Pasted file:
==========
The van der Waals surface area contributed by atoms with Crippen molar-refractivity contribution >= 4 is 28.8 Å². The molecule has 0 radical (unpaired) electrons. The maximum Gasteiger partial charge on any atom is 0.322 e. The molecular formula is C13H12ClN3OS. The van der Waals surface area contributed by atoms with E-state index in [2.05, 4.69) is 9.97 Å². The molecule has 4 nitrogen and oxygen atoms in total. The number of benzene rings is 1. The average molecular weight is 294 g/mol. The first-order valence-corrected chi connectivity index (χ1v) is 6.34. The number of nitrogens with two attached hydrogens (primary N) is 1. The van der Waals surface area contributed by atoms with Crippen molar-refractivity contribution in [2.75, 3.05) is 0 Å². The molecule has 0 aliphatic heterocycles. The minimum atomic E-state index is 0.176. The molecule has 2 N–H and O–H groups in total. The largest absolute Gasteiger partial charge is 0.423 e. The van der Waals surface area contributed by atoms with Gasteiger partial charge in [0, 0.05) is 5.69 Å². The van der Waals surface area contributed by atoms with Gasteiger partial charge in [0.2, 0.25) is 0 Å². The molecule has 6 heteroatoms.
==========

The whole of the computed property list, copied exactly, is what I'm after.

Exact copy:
The van der Waals surface area contributed by atoms with Crippen molar-refractivity contribution >= 4 is 28.8 Å². The molecule has 0 radical (unpaired) electrons. The maximum Gasteiger partial charge on any atom is 0.322 e. The molecular formula is C13H12ClN3OS. The van der Waals surface area contributed by atoms with E-state index in [2.05, 4.69) is 9.97 Å². The molecule has 4 nitrogen and oxygen atoms in total. The number of benzene rings is 1. The average molecular weight is 294 g/mol. The first-order valence-corrected chi connectivity index (χ1v) is 6.34. The number of nitrogens with two attached hydrogens (primary N) is 1. The van der Waals surface area contributed by atoms with Crippen molar-refractivity contribution in [2.75, 3.05) is 0 Å². The molecule has 0 aliphatic heterocycles. The minimum atomic E-state index is 0.176. The molecule has 2 N–H and O–H groups in total. The largest absolute Gasteiger partial charge is 0.423 e. The van der Waals surface area contributed by atoms with Gasteiger partial charge in [0, 0.05) is 5.69 Å². The van der Waals surface area contributed by atoms with Gasteiger partial charge in [0.2, 0.25) is 0 Å². The molecule has 6 heteroatoms.